CHICAGO (WLS) -- With the COVID-19 pandemic keeping many families, especially children, at home, a Chicago literacy organization is making sure children in Pilsen don't fall behind on their reading.
Open Books, a literacy program, offers free children's books, pay what you can adult books, as well as children and family programs in Chicago. Executive director of Open Books, Eric Johnson, said they've adapted to these unprecedented times and have opened up a pop-up store that allows residents to safely access books.
"Having been closed for most of the pandemic, we decided to do a pop-up store outside where people can access books, in free air in a very safe way. Pay what you can model so we're encouraging people to come just to simply browse what we have and load up on books especially during the pandemic," said Johnson.
Open Books also collaborates with local organizations in communities in need of books. Evelyn Figueroa, executive director of Figueroa Wu Family Foundation, said having a literacy program that distributes books to those in need, could make a huge difference in those communities.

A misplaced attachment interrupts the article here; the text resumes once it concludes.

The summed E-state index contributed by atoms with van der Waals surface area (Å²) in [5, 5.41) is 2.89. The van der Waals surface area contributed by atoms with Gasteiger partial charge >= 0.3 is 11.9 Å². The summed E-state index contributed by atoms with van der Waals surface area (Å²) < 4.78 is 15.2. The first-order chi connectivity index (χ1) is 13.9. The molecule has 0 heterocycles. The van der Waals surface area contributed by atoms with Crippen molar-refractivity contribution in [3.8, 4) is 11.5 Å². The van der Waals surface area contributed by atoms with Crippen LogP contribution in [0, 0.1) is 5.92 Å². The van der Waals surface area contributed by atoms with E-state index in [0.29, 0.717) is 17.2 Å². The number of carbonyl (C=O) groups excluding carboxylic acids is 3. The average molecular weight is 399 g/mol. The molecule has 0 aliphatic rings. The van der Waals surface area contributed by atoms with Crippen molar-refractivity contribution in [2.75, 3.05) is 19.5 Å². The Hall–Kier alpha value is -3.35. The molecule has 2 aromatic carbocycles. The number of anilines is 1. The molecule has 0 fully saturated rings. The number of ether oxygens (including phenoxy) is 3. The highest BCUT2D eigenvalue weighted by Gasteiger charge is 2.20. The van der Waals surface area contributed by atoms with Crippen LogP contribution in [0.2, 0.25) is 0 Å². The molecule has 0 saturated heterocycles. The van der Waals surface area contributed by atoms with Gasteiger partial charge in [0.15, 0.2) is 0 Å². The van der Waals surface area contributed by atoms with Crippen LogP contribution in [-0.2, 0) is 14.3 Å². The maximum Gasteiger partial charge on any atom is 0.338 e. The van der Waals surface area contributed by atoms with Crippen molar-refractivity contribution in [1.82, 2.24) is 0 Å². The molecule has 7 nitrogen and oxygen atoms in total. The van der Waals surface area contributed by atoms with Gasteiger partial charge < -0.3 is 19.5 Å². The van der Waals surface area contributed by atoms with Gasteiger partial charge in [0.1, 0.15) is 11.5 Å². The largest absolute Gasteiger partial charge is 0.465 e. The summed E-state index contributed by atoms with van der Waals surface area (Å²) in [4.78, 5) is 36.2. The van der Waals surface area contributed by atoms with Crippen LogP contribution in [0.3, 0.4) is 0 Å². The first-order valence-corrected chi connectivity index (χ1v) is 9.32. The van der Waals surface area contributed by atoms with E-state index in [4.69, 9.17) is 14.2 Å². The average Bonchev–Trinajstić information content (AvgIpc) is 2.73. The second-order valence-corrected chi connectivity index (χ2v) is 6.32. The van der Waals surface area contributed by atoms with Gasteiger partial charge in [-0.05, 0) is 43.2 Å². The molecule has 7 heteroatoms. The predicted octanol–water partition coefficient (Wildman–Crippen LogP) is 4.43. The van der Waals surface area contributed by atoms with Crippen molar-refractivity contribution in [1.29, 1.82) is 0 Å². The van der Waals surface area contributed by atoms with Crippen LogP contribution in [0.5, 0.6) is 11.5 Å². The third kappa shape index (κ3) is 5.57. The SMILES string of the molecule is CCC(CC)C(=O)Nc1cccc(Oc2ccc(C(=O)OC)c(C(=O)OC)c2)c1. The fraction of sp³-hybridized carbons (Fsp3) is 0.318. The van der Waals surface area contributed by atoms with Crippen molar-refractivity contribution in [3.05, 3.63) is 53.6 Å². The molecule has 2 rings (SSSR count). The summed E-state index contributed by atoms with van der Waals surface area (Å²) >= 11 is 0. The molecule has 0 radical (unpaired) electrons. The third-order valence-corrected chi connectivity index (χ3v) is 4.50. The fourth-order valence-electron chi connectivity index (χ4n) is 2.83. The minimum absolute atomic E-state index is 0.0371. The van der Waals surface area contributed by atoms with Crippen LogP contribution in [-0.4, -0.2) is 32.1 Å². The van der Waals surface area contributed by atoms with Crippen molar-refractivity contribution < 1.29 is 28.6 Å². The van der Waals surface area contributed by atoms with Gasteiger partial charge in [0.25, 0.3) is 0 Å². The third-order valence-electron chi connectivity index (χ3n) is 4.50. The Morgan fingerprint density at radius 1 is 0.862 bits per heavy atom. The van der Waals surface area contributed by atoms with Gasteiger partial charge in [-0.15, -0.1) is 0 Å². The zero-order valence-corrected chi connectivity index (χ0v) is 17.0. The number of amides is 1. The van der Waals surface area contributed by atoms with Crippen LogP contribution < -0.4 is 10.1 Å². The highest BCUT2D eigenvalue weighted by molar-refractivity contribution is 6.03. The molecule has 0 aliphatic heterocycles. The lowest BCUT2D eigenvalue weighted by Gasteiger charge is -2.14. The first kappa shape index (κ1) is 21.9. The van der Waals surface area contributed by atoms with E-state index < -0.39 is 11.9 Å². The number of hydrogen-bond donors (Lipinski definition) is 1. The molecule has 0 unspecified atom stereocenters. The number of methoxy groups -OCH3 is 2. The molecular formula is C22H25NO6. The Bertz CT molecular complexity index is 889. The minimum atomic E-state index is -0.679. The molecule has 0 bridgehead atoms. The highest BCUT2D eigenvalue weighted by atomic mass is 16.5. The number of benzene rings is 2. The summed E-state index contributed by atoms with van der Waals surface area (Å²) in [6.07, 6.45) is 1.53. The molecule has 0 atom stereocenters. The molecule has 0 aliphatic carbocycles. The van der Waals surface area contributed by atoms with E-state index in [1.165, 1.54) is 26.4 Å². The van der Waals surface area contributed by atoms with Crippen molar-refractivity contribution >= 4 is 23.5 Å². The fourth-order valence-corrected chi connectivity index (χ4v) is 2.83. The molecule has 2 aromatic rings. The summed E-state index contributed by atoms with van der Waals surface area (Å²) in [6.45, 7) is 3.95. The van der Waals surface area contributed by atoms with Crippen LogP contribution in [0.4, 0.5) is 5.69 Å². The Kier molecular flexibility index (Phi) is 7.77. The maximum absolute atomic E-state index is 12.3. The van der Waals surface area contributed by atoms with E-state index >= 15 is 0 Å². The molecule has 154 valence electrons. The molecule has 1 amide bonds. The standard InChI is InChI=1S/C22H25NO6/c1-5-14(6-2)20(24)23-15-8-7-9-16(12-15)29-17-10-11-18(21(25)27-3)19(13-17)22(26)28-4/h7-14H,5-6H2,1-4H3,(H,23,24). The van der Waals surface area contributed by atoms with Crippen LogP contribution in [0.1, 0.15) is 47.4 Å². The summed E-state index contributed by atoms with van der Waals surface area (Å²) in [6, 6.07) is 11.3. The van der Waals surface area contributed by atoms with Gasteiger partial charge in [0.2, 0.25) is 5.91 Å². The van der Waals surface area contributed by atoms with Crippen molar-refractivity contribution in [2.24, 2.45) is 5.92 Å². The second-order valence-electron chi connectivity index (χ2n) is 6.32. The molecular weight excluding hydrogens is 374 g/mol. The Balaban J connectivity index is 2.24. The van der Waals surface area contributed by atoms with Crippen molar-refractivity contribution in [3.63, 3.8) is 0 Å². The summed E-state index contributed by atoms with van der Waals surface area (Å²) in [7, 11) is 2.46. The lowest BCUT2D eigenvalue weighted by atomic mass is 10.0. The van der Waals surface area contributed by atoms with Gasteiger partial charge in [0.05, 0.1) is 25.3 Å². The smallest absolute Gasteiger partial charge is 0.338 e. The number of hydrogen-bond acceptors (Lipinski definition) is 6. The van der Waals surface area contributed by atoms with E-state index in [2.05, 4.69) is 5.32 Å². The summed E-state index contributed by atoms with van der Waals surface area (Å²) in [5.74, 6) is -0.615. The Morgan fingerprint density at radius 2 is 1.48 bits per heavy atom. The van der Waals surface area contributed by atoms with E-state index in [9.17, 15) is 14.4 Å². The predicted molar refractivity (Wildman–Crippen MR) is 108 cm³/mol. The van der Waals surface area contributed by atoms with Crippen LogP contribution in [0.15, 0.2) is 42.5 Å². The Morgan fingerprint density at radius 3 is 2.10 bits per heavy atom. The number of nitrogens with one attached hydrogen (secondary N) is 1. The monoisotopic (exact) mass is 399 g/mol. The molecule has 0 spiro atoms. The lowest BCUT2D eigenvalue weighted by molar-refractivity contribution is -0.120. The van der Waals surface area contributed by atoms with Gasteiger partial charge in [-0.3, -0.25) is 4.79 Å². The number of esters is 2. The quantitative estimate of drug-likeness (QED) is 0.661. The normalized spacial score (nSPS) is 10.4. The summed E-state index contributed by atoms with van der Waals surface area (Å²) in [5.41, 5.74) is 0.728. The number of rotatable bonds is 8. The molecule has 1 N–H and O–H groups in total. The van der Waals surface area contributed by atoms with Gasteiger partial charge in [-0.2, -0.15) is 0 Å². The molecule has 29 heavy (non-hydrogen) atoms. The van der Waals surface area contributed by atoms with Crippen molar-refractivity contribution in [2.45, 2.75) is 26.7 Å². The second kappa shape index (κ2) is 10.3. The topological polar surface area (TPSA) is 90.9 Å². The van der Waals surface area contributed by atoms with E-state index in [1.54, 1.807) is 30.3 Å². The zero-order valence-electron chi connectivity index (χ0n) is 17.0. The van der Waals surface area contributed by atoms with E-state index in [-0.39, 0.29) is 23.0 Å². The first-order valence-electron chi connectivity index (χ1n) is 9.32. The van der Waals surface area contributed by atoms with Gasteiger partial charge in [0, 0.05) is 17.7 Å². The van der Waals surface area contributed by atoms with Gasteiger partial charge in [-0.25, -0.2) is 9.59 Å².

"With people with lower educational attainment, for people that live in poverty, it tends to disproportionally affect Black and brown people. Books is a huge solution for this type of disparity," said Figueroa.
Johnson said in a time of a pandemic, books are necessary in areas with lack of educational resources.
"60% of households in Chicago simply have little to zero books. In times of a pandemic, again when children aren't in schools, this is particularly critical when they are not getting physical material they usually have access to," said Johnson.
Open Books location in Pilsen offers a variety of genres for the community. Whether it be fiction, non-fiction, even cook books. One section that Johnson said is vital to the community is the Spanish Literature aisle. Johnson said their large collection of Spanish Literature is due to the help of Libreria Donceles, an exhibition of Spanish books and programming from artist Pablo Helguera.
"Latinx and Black children are seeing themselves or someone like themselves and their experiences reflected back at them through the pages. They find agency and empowerment through that," said Johnson.